Urban sprawl:Forms of sprawl


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Landscape Characterization / Urban Sprawl / Forms of Sprawl

Forms of Sprawl
Sprawl development consists of three basic spatial forms: Low-density sprawl Low-density sprawl is the consumptive use of land for urban purposes along the margins of existing metropolitan areas. This type of sprawl is supported by piecemeal extensions of basic urban infrastructures such as water, sewer, power, and roads.

Ribbon Ribbon sprawl is development that follows major transportation corridors outward from urban cores. Lands adjacent to corridors are developed, but those without direct access remain in rural uses/covers. Over time these nearby “raw” lands maybe be converted to urban uses as land values increase and infrastructure is extended perpendicularly from the major roads and lines.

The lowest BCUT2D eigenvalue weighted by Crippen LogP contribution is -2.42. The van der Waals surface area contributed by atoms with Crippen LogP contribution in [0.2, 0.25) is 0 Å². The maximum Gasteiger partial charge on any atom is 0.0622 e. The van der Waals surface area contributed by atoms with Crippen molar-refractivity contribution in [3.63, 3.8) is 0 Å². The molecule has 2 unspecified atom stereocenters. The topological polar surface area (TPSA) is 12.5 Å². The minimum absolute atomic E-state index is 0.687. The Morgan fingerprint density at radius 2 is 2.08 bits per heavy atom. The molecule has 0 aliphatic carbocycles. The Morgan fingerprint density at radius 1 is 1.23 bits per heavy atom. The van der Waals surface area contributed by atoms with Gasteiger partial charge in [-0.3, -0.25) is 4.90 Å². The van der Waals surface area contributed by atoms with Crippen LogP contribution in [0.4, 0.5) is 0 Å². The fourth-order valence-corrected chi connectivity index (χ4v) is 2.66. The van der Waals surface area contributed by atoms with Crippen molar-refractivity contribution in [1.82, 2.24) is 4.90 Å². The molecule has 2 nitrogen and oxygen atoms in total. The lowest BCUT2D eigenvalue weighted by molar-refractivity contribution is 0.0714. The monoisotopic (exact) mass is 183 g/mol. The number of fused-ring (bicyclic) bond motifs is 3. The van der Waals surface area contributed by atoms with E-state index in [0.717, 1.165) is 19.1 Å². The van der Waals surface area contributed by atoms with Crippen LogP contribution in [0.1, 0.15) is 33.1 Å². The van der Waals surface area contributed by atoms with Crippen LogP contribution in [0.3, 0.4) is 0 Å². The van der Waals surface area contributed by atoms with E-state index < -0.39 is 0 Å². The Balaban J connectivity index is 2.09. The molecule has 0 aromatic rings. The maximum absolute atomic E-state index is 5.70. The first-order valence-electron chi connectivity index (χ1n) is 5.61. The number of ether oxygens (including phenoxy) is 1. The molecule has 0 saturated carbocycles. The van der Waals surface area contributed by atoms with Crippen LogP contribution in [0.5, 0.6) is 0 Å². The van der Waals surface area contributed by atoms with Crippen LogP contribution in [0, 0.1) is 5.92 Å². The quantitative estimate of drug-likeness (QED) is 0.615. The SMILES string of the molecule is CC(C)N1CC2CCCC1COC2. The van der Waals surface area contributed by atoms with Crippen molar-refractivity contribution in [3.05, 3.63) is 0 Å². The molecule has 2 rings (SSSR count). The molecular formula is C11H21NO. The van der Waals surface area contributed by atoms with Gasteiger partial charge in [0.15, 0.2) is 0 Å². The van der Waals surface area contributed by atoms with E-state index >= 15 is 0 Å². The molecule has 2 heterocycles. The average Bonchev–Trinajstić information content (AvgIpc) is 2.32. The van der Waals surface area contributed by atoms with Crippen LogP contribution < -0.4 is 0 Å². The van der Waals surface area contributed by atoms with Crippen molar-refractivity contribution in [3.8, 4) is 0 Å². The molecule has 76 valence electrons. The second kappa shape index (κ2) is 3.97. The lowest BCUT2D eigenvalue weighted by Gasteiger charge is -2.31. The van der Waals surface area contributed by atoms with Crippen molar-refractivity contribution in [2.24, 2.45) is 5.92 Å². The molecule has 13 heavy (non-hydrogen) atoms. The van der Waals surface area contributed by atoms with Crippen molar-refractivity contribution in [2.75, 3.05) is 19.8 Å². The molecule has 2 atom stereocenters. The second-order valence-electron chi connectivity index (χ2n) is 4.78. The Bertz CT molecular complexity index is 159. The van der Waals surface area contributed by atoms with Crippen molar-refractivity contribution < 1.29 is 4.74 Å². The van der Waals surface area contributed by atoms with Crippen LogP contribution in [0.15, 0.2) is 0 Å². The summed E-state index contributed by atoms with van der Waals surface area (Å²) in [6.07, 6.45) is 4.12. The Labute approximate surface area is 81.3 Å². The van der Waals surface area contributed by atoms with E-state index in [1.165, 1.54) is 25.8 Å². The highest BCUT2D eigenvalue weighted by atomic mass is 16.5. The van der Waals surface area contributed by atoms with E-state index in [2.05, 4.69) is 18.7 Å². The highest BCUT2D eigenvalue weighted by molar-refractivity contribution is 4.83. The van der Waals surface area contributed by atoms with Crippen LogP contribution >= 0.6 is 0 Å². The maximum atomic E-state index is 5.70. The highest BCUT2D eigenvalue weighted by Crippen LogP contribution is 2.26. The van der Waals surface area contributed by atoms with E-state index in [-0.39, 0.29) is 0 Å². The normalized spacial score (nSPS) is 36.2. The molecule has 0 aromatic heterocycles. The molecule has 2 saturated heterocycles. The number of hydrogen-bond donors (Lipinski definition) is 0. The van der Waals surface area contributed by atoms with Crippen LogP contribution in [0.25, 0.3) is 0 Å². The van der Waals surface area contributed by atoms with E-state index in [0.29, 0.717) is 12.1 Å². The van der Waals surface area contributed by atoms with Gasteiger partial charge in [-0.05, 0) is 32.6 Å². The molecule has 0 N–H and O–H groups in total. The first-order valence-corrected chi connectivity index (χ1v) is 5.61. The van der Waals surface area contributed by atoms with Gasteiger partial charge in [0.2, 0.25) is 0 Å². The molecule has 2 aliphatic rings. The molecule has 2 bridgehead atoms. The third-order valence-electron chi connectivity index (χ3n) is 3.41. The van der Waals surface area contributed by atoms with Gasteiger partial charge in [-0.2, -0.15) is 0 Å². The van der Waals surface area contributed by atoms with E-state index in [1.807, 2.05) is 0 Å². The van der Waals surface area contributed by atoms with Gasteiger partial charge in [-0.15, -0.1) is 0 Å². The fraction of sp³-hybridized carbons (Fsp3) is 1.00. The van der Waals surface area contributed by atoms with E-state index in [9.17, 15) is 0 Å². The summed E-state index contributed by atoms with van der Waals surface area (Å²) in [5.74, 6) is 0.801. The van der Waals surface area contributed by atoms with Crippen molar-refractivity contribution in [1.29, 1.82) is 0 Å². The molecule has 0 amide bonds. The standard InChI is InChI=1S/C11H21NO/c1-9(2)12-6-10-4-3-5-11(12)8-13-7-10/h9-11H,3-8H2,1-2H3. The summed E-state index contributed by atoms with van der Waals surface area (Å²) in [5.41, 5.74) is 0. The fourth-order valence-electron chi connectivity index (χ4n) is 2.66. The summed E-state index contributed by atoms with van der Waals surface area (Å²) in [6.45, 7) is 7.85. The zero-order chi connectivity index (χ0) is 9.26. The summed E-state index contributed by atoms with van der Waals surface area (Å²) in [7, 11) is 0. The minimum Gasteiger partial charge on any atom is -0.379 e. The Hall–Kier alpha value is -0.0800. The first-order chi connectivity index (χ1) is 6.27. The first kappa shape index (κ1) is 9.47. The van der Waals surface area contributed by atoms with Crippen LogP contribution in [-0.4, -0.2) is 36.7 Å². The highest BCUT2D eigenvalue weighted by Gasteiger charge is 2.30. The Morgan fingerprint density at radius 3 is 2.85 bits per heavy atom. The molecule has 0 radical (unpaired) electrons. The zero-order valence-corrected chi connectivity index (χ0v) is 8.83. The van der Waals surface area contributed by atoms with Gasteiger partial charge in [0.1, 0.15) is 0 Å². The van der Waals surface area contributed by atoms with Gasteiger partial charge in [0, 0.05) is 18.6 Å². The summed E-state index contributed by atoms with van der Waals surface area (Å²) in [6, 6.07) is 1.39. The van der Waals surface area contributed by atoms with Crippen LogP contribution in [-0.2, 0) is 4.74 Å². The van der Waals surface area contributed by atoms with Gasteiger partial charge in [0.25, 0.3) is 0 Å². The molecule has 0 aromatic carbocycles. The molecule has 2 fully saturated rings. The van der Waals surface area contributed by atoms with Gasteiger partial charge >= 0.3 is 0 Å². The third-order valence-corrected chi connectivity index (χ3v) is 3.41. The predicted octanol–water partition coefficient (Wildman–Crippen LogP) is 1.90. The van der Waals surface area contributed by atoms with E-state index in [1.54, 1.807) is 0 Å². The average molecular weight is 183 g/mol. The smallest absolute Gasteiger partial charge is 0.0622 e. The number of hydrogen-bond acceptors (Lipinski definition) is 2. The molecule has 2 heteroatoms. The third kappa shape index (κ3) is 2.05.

Leapfrog development Leapfrog development is a discontinuous pattern of urbanization, with patches of developed lands that are widely separated from each other and from the boundaries, albeit blurred in cases, of recognized urbanized areas. This form of development is the most costly with respect to providing urban services such as water and sewerage.

© CGIS at Towson University

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